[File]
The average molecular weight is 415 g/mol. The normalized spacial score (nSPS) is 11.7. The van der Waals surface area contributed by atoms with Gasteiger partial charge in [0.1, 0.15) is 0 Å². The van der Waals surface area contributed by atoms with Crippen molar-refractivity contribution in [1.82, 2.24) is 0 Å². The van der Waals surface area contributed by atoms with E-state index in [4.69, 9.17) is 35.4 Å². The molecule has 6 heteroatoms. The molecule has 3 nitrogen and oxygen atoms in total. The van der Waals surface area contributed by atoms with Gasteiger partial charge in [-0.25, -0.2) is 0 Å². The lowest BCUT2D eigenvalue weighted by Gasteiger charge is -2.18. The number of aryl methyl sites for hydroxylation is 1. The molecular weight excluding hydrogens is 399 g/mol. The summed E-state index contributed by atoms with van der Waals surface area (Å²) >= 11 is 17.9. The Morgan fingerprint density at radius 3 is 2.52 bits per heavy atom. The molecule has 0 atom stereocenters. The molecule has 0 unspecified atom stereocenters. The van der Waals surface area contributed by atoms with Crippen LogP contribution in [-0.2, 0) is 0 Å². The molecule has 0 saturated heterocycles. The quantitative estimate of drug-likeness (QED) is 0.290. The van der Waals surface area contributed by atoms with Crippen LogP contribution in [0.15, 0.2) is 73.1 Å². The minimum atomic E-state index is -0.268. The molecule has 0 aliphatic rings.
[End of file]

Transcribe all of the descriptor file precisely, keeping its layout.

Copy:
The average molecular weight is 415 g/mol. The normalized spacial score (nSPS) is 11.7. The van der Waals surface area contributed by atoms with Gasteiger partial charge in [0.1, 0.15) is 0 Å². The van der Waals surface area contributed by atoms with Crippen molar-refractivity contribution in [1.82, 2.24) is 0 Å². The van der Waals surface area contributed by atoms with E-state index in [4.69, 9.17) is 35.4 Å². The molecule has 6 heteroatoms. The molecule has 3 nitrogen and oxygen atoms in total. The van der Waals surface area contributed by atoms with Gasteiger partial charge in [-0.25, -0.2) is 0 Å². The lowest BCUT2D eigenvalue weighted by Gasteiger charge is -2.18. The number of aryl methyl sites for hydroxylation is 1. The molecular weight excluding hydrogens is 399 g/mol. The summed E-state index contributed by atoms with van der Waals surface area (Å²) >= 11 is 17.9. The Morgan fingerprint density at radius 3 is 2.52 bits per heavy atom. The molecule has 0 atom stereocenters. The molecule has 0 unspecified atom stereocenters. The van der Waals surface area contributed by atoms with Crippen LogP contribution in [-0.2, 0) is 0 Å². The molecule has 0 saturated heterocycles. The quantitative estimate of drug-likeness (QED) is 0.290. The van der Waals surface area contributed by atoms with Crippen LogP contribution in [0.15, 0.2) is 73.1 Å². The minimum atomic E-state index is -0.268. The molecule has 0 aliphatic rings.